The weighing of aggravating and mitigating circumstances is a function of the jury. Gray v. Lucas, 685 F.2d 139, 149 (5th Cir. 1982). We also have a statutorily mandated duty to review in this type case. See Mississippi Code Annotated § 99-19-105 (Supp. 1983). One such duty is to consider punishment and remand for modification to life imprisonment if such is appropriate. Applying Gray v. Lucas, supra, and as the aggravating circumstances do outweigh the mitigating circumstances in this case, the assignment is without merit. The factors were properly weighed by the jury and there was substantial evidence upon which the jury found that statutory aggravating circumstances outweighed any mitigating circumstance.
We have examined the sentencing phase in the manner required by Mississippi Code Annotated § 99-19-105 (Supp. 1983). This careful examination reveals that no influence of passion, prejudice, or any other arbitrary factor was involved in the jury's imposition of the death sentence. The evidence supports the jury's finding, beyond a reasonable doubt, of the aggravating circumstances that appellant Billiot killed and murdered Wallace J. Croll, Jr., while appellant was engaged in the commission of the crime of robbery, and that appellant committed the crime in an especially heinous, atrocious and cruel manner.
Finally, we have closely examined the record in the instant case and unequivocably find that Billiot's murder of Croll warranted the death penalty. A comparison of this case with the cases decided after Jackson v. State, 337 So.2d 1242 (Miss. 1976), in which the death penalty has been imposed and upheld reveals that such penalty is neither wanton, freakish, excessive, nor disproportionate to the sentences imposed in these cases. (See Appendix "A"). His execution would be consistent and even-handed with all the post- Jackson death penalty cases previously affirmed by us.
As mandated by Mississippi Code Annotated § 99-19-105 (Supp. 1983), we have reviewed the record of all proceedings had in this cause including all motions, pleadings, requests and jury instructions. Jury instructions in all respects gave appropriate guidance to the jurors during the guilt and sentencing phases. Defense counsel, as reflected by the record, ably, vigorously and adequately represented the defendant at all stages and filed numerous motions and objections throughout the trial. A fair trial was accorded Billiot, and the verdict and sentence were based upon the evidence which proved the charge against him beyond any reasonable doubt. No reversible error has been pointed out, and our examination of the entire record fails to reveal such error.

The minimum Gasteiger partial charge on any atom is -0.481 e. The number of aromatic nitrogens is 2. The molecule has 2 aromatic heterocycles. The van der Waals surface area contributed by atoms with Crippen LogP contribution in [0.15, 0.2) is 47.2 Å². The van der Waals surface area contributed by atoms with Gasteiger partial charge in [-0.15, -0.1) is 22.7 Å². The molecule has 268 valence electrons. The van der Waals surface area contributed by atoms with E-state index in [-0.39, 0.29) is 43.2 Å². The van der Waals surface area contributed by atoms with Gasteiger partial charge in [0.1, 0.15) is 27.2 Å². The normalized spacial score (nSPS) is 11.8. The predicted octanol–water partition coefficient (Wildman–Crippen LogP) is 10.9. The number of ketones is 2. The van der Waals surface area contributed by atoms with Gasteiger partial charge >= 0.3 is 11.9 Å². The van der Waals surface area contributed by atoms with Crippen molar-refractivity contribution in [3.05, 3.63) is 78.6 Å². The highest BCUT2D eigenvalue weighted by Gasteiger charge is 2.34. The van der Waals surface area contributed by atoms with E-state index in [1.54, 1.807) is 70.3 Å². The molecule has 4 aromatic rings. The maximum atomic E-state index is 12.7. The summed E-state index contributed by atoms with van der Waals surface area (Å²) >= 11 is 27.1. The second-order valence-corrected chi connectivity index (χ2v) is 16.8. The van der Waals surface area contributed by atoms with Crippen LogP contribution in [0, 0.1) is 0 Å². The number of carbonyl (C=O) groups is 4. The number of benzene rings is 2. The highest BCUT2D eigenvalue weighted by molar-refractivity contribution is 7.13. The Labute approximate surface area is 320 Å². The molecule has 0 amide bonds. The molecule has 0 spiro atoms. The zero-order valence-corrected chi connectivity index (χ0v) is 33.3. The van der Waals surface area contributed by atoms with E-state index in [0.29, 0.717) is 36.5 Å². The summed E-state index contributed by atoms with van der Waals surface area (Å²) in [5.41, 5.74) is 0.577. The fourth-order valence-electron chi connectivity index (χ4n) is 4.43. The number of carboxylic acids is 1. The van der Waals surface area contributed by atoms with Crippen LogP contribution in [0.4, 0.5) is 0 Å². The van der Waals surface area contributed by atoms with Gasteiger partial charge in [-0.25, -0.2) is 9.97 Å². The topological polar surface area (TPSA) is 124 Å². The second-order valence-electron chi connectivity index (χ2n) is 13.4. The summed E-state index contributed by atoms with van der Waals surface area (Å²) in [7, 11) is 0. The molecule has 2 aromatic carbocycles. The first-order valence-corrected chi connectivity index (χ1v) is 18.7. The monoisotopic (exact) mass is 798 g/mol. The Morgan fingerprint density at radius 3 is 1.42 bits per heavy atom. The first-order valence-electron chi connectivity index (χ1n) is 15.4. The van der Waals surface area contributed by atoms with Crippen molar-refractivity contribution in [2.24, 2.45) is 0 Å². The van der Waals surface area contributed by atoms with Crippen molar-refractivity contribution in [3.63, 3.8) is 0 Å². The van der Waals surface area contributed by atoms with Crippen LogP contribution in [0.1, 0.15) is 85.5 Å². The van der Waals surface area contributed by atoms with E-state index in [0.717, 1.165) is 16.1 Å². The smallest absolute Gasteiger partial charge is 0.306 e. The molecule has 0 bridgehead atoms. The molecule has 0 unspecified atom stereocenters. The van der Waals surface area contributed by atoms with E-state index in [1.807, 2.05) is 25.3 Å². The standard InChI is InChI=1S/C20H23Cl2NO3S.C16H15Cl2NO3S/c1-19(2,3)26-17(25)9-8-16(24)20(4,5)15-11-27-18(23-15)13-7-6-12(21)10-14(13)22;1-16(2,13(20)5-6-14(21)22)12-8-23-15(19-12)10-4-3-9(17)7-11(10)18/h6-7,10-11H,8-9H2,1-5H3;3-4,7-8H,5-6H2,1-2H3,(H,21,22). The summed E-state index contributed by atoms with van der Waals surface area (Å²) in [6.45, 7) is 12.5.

AFFIRMANCE IS ORDERED, AND WEDNESDAY, THE 18th DAY OF JULY, 1984, IS FIXED AS THE DATE ON WHICH THE DEATH SENTENCE SHALL BE EXECUTED AS PROVIDED BY LAW.
PATTERSON, C.J., WALKER and ROY NOBLE LEE, P.JJ., and BOWLING, DAN M. LEE and PRATHER, JJ., concur.
HAWKINS and ROBERTSON, JJ., not participating.
DEATH PENALTY CASES AFFIRMED BY THIS COURT:
Neal v. State, 451 So.2d 743 (Miss. 1984).
Booker v. State, 449 So.2d 209 (1984).
Wilcher v. State, 448 So.2d 927 (1984).
Caldwell v. State, 443 So.2d 806 (Miss. 1983).
Irving v. State, 441 So.2d 846 (Miss. 1983), and 361 So.2d 1360 (Miss. 1978).
Tokman v. State, 435 So.2d 664 (Miss. 1983).
Leatherwood v. State, 435 So.2d 645 (Miss. 1983).
Hill v. State, 432 So.2d 427 (Miss. 1983).
Pruett v. State, 431 So.2d 1101 (Miss. 1983).
Gilliard v. State, 428 So.2d 576 (Miss. 1983).
Evans v. State, 422 So.2d 737 (Miss. 1982).
King v. State, 421 So.2d 1009 (Miss. 1982).
Wheat v. State, 420 So.2d 229 (Miss. 1982).
Smith v. State, 419 So.2d 563 (Miss. 1982).
Edwards v. State, 413 So.2d 1007 (Miss. 1982).
Johnson v. State, 416 So.2d 383 (Miss. 1982).
Bullock v. State, 391 So.2d 601 (Miss. 1980).
Reddix v. State, 381 So.2d 999 (Miss. 1980).
Jones v. State, 381 So.2d 983 (Miss. 1980).
Culberson v. State, 379 So.2d 499 (Miss. 1979).
Gray v. State, 375 So.2d 994 (Miss. 1979).
Jordan v. State, 365 So.2d 1198 (Miss. 1978).
Voyles v. State, 362 So.2d 1236 (Miss. 1978).
Washington v. State, 361 So.2d 61 (Miss. 1978).
Bell v. State, 360 So.2d 1206 (Miss. 1978).
DEATH PENALTY CASES REVERSED AS TO PUNISHMENT AND REMANDED FOR RESENTENCING TO LIFE IMPRISONMENT:
Dycus v. State, 440 So.2d 246 (Miss. 1983).
Edwards v. State, 441 So.2d 84 (Miss. 1983).
Coleman v. State, 378 So.2d 640 (Miss. 1979).
DEATH PENALTY CASES REVERSED AS TO PUNISHMENT AND REMANDED FOR A NEW TRIAL ON SENTENCING PHASE ONLY:
Cannaday v. State, 455 So.2d 713 (1984).
Williams v. State, 445 So.2d 798 (Miss. 1984).
Wiley v. State, 449 So.2d 756 (1984).